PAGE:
The white mold It is a disease caused by fungus Sclerotinia sclerotiorum (Lib.) de Bary. This pathogen is widespread throughout the world and affects many species. It is found especially in areas with moderate temperatures and high humidity, such as northern Spain. It appears in many crops causing a significant decrease in the yield and quality of the harvest, especially during the humid summer and autumn.
In this article we are going to tell you how to remove white mold from plants and what you should take into account to do so.
The mushroom Sclerotinia sclerotia is included in the Ascomycete fungi and forms the famous white mold. Their life cycle consists of an asexual stage and a sexual stage with the main function of spreading diseases. In the asexual stage, the sclerotia germinate under conditions of high humidity and moderate temperature, producing a cotton-like mycelium. It usually enters plants through wounds or openings in the soil. The fungus grows on the infected plant and produces new sclerotia, that easily fall to the ground and start the cycle again. Sclerotia are composed of a large number of hyphae that can survive in the soil for several years and is the main mode of disease transmission.
The sexual life cycle also begins with the sclerotia. On them, structures called apothecia develop, which house the asci that contain the ascospores. These are easily blown away by the wind and deposited in different organs of the plant. Ascospores germinate and infection occurs rapidly, and senescent parts of plantslike wilted flowers, are very susceptible. From here, the fungus grows and infects the other organs of the plant and develops a white cotton-like mycelium. Sclerotia form on the mycelium and can easily fall to the ground, starting the cycle all over again.
Why does white mold grow on plants?
Mold is a fungus made up of microorganisms that live on animals or plants, so when it spreads through air, water, or insects, it can grow on soil, food, or other surfaces. To grow and reproduce, mold needs a moist environment and organic matter. Therefore, in your plants, moist, warm and humid conditions, such as overwatering or poorly drained pots, favor their growth. According to gardening experts, indoor plants are more prone to mold than outdoor plants due to ventilation, but this is not the rule.
White mold on plants tends to appear in warm, humid conditions, especially when plants are overcrowded. It is often easiest to identify when it appears on the leaves of our plants, looking like fluffy white spots. In the case of soil, it can also appear as white specks, but it is easy to confuse it with traces of lime or salt.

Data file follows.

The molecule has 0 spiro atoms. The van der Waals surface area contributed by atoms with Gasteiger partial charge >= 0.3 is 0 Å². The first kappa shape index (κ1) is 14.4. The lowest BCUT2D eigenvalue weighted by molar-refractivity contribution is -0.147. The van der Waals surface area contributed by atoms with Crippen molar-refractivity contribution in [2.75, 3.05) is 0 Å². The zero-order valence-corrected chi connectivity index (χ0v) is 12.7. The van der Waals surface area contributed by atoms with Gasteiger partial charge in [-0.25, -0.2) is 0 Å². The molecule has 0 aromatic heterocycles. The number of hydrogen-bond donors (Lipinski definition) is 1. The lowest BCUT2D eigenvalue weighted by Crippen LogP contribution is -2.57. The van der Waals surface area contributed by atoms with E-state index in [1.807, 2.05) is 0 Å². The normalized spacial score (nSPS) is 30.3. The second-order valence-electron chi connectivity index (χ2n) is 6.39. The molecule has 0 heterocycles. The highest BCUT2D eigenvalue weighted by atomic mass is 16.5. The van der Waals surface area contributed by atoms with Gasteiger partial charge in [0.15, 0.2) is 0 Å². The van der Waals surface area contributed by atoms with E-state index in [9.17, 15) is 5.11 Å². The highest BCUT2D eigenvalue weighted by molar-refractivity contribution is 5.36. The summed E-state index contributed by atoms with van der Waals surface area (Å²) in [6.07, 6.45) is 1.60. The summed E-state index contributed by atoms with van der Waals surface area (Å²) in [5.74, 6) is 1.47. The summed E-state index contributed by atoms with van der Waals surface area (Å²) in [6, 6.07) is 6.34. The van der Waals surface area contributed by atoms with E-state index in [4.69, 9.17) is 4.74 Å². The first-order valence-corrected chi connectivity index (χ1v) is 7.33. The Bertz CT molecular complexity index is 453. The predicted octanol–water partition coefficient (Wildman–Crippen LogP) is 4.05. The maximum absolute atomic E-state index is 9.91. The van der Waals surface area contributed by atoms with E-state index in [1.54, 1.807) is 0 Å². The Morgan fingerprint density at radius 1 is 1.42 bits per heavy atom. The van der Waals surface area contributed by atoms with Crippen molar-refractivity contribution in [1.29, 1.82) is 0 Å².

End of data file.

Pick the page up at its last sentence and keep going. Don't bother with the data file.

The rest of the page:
Lime or salt stains appear due to irrigation because they are components of the water that has accumulated in the soil. Unlike molds, these residues tend to harden, allowing them to be removed. Mold may appear on the soil because it spreads throughout the substratesometimes invading pots and foliage.
A leaf mildew condition, in addition to being identified by the appearance of white spots and soft hairs, may be accompanied by dead leaves and shriveled stems. Plants can die completely if left untreated.
How to remove white mold from plants
Let’s see step by step how to remove white mold from plants:
Get rid of the layer of white mold
The first thing is to isolate the plant, since the mold (its spores) can quickly spread to other pots. In a ventilated area, take the plant out of the pot to assess the problem, and take a look at its roots: if you find soft or rotten roots, cut them off.
Now, with the help of a garden spade or a rake, you need to remove the first 6 to 10 cm of soil, the topmost soil, and replace the plant growth with new soil. This little trick will be enough if the mold does not settle on the plant for a long time. However, if this is not the case and the fungus has managed to reach deeper depths, or resurfaces after a few weeks, we need to replace all the soil in the pots and repot our life partner plants.
For this, it is convenient to use a good substrate or organic compost, especially for the plants, since we will know that the drainage will be good. Just what we need so that the water does not accumulate and the happy mold does not come out again!
One tip is to add perlite or garden gravel, it can lighten the soil and prevent it from compacting, as we said when we talked about the best substrate for cacti and succulents. Either of these two options can improve drainage. We can cover the surface of the pot with a layer of expanded clay balls, that controls moisture and prevents mold from reappearing.
Clean the pot with soap and baking soda
We also need to clean the pots and pans with dish soap (a common cleaner), a bit of baking soda, and water. The grandmothers were right: baking soda is like a light ash that helps to remove mold from pots well.
As is sometimes claimed, baking soda does not attack fungus, but it is a very good dehydrator that removes moisture from surfaces (exactly what fungus loves). Let the pot dry completely before filling it with new soil.
Clean the leaves well
Subsequently, the affected leaves should be washed with water and then dried with kitchen paper, one per leaf to prevent the spread of mold. Also, remove or cut off damaged or dead leaves.
For this cleaning to be more effective, we can use an eco-fungicide, or do it ourselves at home: for this we need a tablespoon of baking soda (for the same reasons that we mentioned before), half a teaspoon of liquid soap, a tablespoon of horticultural oil (as we find it in nurseries or from this link) and half a liter of water. We didn’t skip the oil because, in addition to its antifungal properties, it helps the mixture stick well to fungus.
I hope that with this information you can learn more about how to remove white mold from plants.